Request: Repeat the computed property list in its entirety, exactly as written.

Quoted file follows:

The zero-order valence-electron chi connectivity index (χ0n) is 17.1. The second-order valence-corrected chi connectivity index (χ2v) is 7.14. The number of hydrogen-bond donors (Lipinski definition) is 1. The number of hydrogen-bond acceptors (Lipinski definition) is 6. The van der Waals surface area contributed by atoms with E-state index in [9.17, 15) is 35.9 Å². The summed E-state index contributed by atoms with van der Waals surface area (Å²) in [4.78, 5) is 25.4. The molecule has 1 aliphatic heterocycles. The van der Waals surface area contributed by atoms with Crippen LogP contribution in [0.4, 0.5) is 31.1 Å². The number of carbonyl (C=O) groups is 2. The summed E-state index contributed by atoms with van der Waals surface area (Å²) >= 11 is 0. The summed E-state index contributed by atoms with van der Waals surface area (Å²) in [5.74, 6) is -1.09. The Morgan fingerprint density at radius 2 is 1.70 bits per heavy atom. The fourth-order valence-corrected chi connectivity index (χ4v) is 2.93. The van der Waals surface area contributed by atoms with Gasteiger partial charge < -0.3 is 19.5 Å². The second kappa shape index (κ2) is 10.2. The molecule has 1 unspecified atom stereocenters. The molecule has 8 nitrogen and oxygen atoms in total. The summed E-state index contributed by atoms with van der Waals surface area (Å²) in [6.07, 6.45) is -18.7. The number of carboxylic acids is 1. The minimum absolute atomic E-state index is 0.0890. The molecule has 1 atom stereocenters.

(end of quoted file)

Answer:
The zero-order valence-electron chi connectivity index (χ0n) is 17.1. The second-order valence-corrected chi connectivity index (χ2v) is 7.14. The number of hydrogen-bond donors (Lipinski definition) is 1. The number of hydrogen-bond acceptors (Lipinski definition) is 6. The van der Waals surface area contributed by atoms with E-state index in [9.17, 15) is 35.9 Å². The summed E-state index contributed by atoms with van der Waals surface area (Å²) in [4.78, 5) is 25.4. The molecule has 1 aliphatic heterocycles. The van der Waals surface area contributed by atoms with Crippen LogP contribution in [0.4, 0.5) is 31.1 Å². The number of carbonyl (C=O) groups is 2. The summed E-state index contributed by atoms with van der Waals surface area (Å²) >= 11 is 0. The summed E-state index contributed by atoms with van der Waals surface area (Å²) in [5.74, 6) is -1.09. The Morgan fingerprint density at radius 2 is 1.70 bits per heavy atom. The fourth-order valence-corrected chi connectivity index (χ4v) is 2.93. The van der Waals surface area contributed by atoms with Gasteiger partial charge < -0.3 is 19.5 Å². The second kappa shape index (κ2) is 10.2. The molecule has 1 unspecified atom stereocenters. The molecule has 8 nitrogen and oxygen atoms in total. The summed E-state index contributed by atoms with van der Waals surface area (Å²) in [6.07, 6.45) is -18.7. The number of carboxylic acids is 1. The minimum absolute atomic E-state index is 0.0890. The molecule has 1 atom stereocenters.